partially illiquid, such that lenders cannot extract their full value. So, even if their true
value was perfectly observed, only some fraction s of that value could be pledgable to
outside lenders, where depends on state s. The …rst of these characteristics motivates
the signalling role of credit lines. The second of these characteristics provides the basis
for understanding an aggregate shock; in the good state, residual assets are relatively
more pledgable than in the bad state. This means credit rationing is relatively more
severe in the bad state (irrespective of whether an accurate signal of residual value is
observed).
    Before discussing the model in further detail, here is the timeline:




                                              7
2.1      Motivation for credit lines
I assume the market cannot observe the residual asset value of any given …rm at period
1.9 This asymmetric information leads to market rationing. I suppose type 1 …rms can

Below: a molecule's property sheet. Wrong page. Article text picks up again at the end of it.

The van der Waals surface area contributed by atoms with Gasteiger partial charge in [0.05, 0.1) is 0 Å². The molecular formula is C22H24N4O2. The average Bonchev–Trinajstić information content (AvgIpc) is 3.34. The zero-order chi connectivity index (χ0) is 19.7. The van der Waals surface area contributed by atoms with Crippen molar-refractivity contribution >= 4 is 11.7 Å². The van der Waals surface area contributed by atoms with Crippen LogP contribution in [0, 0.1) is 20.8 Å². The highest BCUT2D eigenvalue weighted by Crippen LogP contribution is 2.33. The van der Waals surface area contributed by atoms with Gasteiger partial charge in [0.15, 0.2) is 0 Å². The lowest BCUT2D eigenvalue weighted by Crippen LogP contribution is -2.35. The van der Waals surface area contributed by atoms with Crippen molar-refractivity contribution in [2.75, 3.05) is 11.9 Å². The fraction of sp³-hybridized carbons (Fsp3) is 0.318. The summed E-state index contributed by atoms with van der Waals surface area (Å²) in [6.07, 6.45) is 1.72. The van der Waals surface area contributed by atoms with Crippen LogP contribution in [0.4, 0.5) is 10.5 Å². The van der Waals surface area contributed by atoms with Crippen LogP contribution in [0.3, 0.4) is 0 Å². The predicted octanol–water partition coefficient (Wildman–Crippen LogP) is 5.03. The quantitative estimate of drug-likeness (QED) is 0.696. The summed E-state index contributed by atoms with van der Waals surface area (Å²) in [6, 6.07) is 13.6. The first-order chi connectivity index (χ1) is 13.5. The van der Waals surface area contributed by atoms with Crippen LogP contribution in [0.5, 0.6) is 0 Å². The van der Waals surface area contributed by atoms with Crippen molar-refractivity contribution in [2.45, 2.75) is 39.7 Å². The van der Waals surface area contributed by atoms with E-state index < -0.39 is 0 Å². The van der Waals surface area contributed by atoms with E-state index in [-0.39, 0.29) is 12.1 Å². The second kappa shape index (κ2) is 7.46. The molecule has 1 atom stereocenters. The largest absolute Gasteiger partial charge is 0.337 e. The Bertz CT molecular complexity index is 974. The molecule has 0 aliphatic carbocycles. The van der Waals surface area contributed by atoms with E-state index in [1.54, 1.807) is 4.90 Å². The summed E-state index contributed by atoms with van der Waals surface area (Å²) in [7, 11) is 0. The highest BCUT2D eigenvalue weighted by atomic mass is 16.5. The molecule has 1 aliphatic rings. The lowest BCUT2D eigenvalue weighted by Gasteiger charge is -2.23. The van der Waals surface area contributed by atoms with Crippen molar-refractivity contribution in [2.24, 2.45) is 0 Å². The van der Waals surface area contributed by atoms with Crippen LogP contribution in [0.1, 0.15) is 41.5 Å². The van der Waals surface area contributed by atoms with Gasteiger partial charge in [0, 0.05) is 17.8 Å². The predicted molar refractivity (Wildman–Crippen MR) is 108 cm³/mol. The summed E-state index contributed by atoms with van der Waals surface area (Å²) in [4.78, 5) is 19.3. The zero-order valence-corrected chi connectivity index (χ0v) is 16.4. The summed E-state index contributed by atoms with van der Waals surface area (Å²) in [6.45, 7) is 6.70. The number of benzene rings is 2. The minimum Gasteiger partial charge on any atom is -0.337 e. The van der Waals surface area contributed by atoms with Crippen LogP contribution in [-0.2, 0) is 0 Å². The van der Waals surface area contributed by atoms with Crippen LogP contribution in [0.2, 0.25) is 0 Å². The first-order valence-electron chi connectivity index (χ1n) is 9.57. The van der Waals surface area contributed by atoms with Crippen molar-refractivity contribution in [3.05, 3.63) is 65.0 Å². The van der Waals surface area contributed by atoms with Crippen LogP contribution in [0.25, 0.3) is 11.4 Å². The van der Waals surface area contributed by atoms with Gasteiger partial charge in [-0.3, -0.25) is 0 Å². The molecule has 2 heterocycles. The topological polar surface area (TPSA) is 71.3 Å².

be of ‘high’or ‘ low’quality. If the …rm is a low quality, its residual assets are worthless.
If the …rm is of high quality, it has positive residual assets. Residual asset value for high
quality …rm j will be denoted as j . These high quality …rms are uniformly distributed
along a continuum in j , over the interval [ ; ], where              = 1. The table below
summarises this point:

       Type 1 …rms
                            Residual Assets
       Low quality …rm           j = 0
       High quality …rm       j    U[ ; ]

    Throughout the paper I focus on high quality …rms. However, the presence of low
                                  s                                  s
quality …rms means the market’ expectation of a high quality …rm’ residual assets will
                                                                         s
be signi…cantly lower than the true value. To formalise the market’ expectation at
period 1, suppose that proportion v of type 1 …rms are of high quality, where v < 1.
                                                                              +